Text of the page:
So what does the market say? Via CapGeek, here are Laich and Erat's 19-closest cap comparables (click to enlarge):
As was the case when we did this exercise with Brouwer, each of these deals is different, and variables such as restricted versus unrestricted free agency, terms versus dollars and the years in which the respective deals were consummated make them difficult to fairly compare. But that's a list of forwards that will carry with them cap hits right around $4.5 million in 2013. How do Laich and Erat stack up? On the surface, this list of comparables is a bit of a feast-or-famine group of contracts. Players like Andrew Ladd, David Backes, Max Pacioretty, Ryan Callahan, Milan Michalek, Brad Marchand, old man Ray Whitney and buyout "survivor" Vincent Lecavalier appear to be solid-to-terrific deals at this price, while Olli Jokinen, Erik Cole, Ryan Malone and Ville Leino... not so much. At all. This is the NHL's upper-middle class - they're not among the League's top-50 cap hits for forwards, but not far behind; bargain top-line talent and well-paid second-liners... for the most part.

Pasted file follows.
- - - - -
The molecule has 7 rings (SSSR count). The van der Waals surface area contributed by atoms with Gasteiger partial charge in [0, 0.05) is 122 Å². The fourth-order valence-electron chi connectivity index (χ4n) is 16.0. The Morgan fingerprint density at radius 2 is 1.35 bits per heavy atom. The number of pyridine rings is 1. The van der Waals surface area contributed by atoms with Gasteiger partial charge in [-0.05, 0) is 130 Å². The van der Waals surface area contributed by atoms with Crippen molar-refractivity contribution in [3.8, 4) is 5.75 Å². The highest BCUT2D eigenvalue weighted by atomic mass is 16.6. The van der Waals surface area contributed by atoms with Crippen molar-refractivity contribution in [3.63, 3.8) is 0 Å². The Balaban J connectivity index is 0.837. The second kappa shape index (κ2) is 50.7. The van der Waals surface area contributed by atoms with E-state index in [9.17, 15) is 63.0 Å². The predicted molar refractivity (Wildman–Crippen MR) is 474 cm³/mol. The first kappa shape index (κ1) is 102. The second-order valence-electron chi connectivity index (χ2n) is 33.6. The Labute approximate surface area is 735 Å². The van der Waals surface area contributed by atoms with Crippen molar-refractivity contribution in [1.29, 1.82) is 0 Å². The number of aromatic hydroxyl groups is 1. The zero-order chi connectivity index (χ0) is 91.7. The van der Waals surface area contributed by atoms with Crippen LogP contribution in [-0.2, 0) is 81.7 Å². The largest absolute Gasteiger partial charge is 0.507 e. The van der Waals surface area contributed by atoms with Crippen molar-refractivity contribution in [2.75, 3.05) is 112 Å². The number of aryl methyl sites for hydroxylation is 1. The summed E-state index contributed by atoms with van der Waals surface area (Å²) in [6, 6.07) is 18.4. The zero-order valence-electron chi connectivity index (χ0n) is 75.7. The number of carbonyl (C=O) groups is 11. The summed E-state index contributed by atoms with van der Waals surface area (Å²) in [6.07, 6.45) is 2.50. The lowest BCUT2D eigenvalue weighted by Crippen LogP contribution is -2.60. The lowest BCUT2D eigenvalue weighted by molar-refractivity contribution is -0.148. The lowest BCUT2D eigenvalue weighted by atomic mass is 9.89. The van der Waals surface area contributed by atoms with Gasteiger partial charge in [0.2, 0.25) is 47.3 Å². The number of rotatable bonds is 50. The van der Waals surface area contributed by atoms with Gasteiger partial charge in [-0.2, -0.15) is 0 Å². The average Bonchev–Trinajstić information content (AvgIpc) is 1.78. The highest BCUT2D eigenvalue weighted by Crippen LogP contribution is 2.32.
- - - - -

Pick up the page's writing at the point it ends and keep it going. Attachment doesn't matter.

Production-wise, the 19 non-Caps have averaged 25 goals and 32 assists per 82 games over the past two seasons. Laich, for his part, has averaged 15 goals and 25 helpers per 82 over the same span (playing mostly on Dale Hunter's second- or third-line), while Erat has come in at 17 goals and 41assists (playing mostly for the Preds). Perhaps more importantly, the 19 non-Caps have averaged 74 games played per full season over the past two, while Laich and Erat have averaged 57 and 73, respectively. Erat's production is in-line with this batch of comparables. So was Laich's... in his most prolific seasons.
Throw in their usage alongside cap-hit comparables and it looks like this (via Hockey Abstract):